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Aerodynamics and Baseball
Soichi Noguchi, Eileen Collins y Charlie Camarda animan el lanzaimiento de la bola

On the diamond in New York’s Shea Stadium, from left, astronauts Soichi Noguchi, Eileen Collins and Charlie Camarda toss out the first pitch. Credit: NASA/Bill Ingalls
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What makes a curve ball curve? What determines how far a batted ball will travel? How do weather conditions change the flight of a baseball? How does location determine if a field is a "hitter’s" or a "pitcher’s" park?

While NASA is known for rocket science and airplanes, the agency likes to solve more down-to-earth problems too. Many NASA researchers are big fans of baseball. They have taken computer applications designed to study and teach the aerodynamics of airplanes and rockets and applied the equations to the sport. Factor in the location and the weather, and you have the perfect tools to have fun learning about America’s favorite pastime!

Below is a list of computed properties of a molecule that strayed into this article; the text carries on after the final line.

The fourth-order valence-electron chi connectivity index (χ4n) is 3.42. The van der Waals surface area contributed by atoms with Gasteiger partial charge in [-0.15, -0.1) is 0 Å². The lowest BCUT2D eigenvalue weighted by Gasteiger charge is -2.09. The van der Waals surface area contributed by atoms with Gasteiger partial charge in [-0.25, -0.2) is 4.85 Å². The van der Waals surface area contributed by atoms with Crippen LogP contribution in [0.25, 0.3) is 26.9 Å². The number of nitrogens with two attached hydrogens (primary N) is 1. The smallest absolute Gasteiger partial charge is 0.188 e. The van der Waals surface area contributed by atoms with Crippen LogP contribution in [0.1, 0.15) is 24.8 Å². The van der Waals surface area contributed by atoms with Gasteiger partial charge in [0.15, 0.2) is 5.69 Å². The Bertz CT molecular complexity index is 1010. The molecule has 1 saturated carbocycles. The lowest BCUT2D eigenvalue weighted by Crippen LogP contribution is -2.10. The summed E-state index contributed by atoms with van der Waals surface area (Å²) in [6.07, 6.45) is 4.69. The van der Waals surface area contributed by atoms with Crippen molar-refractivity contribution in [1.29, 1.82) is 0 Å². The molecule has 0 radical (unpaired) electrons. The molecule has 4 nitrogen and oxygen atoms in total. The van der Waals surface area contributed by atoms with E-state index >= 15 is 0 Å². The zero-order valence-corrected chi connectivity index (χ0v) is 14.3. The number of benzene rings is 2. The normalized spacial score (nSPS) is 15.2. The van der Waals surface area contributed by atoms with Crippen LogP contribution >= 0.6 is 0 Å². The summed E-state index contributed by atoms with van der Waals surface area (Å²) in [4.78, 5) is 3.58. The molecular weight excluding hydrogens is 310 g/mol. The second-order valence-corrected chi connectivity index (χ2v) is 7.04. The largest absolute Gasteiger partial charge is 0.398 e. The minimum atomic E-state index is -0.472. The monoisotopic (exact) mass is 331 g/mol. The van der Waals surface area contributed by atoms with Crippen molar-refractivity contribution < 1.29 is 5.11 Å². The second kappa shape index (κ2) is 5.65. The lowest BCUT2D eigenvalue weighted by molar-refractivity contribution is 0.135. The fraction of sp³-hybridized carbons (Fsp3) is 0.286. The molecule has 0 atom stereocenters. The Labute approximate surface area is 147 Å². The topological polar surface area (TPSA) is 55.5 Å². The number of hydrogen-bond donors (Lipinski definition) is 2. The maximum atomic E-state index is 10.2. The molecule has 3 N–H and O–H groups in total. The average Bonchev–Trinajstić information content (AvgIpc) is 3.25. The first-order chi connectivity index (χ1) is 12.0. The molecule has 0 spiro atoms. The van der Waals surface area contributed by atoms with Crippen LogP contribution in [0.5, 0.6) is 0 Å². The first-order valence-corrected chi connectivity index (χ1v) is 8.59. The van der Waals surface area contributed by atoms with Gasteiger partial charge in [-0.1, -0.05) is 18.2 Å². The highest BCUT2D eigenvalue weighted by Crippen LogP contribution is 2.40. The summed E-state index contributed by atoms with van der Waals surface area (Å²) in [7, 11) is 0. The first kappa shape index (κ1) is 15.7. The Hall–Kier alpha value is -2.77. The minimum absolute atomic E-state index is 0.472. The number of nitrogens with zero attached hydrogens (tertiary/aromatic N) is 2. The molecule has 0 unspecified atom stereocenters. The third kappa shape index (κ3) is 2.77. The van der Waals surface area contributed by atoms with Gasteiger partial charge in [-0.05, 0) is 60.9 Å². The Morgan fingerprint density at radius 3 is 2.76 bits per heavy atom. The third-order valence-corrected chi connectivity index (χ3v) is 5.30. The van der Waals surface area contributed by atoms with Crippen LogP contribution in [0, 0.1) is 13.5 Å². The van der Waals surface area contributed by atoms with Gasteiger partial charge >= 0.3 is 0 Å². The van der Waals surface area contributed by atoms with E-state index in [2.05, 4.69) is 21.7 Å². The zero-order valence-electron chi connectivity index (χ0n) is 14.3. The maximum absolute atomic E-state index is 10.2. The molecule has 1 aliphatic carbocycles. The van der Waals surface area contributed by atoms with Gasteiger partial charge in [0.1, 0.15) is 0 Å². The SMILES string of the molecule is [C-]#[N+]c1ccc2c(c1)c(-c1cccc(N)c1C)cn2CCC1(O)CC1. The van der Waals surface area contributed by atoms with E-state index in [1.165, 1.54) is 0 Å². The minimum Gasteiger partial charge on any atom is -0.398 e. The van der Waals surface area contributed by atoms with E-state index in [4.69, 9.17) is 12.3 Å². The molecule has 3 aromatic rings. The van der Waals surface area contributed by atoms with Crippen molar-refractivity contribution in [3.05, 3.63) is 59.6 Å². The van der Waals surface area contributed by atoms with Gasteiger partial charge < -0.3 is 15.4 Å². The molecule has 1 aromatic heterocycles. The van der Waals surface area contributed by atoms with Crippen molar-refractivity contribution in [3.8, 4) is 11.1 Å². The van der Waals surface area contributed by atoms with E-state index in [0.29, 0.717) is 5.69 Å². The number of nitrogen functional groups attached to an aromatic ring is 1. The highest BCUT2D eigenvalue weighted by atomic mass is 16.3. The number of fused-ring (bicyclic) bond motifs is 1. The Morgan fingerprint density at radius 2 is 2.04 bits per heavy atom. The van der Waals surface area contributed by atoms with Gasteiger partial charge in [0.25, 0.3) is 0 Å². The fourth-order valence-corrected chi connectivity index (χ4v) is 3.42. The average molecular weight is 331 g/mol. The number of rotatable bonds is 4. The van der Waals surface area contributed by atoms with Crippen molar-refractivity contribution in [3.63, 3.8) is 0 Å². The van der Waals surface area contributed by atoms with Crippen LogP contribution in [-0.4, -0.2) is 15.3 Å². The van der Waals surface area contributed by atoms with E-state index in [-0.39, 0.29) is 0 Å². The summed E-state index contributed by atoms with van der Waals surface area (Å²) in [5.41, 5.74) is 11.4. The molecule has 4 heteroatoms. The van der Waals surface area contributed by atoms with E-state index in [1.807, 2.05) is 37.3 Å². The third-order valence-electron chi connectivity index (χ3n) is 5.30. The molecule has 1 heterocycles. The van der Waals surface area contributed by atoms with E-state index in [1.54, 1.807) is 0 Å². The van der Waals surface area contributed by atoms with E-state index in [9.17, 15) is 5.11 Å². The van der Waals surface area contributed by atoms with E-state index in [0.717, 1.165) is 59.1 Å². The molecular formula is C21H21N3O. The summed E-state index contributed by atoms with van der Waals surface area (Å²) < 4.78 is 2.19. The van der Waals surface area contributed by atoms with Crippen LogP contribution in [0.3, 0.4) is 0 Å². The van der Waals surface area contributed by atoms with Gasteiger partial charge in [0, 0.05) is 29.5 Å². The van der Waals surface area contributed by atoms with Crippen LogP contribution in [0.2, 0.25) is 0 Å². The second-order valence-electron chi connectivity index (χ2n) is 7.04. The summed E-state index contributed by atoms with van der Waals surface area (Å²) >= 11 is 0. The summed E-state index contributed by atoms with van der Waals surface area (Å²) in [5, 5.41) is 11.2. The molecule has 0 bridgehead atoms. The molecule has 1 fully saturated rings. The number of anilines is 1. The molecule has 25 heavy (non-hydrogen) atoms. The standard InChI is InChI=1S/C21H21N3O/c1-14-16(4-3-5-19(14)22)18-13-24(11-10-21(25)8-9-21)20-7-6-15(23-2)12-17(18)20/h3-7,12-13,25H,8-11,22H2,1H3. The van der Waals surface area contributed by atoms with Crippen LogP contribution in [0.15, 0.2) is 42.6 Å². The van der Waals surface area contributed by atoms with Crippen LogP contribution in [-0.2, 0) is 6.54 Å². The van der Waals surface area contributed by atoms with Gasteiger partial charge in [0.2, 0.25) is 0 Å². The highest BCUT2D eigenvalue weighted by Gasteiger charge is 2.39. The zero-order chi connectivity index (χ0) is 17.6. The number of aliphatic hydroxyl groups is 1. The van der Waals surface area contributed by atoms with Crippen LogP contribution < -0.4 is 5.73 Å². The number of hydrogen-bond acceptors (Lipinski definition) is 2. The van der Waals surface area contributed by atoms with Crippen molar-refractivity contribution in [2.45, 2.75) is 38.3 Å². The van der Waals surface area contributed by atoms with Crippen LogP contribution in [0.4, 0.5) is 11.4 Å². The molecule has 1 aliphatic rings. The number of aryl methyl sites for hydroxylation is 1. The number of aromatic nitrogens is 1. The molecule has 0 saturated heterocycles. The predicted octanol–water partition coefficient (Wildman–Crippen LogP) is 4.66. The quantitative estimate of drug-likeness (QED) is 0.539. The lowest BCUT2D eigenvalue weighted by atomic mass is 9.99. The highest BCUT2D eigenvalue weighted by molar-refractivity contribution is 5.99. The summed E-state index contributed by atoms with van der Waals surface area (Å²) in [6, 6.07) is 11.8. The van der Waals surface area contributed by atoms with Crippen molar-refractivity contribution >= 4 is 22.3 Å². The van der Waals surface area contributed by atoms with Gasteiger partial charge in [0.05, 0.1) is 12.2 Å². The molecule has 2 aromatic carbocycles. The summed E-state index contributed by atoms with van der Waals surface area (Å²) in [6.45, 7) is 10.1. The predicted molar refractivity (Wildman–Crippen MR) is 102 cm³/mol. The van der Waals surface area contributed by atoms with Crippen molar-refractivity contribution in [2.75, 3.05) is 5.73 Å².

Aerodynamics is the study of forces and the resulting motion of objects as they fly through the air. Judging from the story of Daedalus and Icarus, humans have been interested in aerodynamics and flying for thousands of years. But flying in a heavier-than-air machine has been possible only in the last hundred years, thanks to the Wright brothers. Aerodynamics affects the motion of every object that moves through the air, including kites and jet engines. Aerodynamics plays a major role in many sports, like golf, football, ski-jumping and automobile racing.


Article was adapted from http://www.grc.nasa.gov/WWW/K-12/baseball/index.html.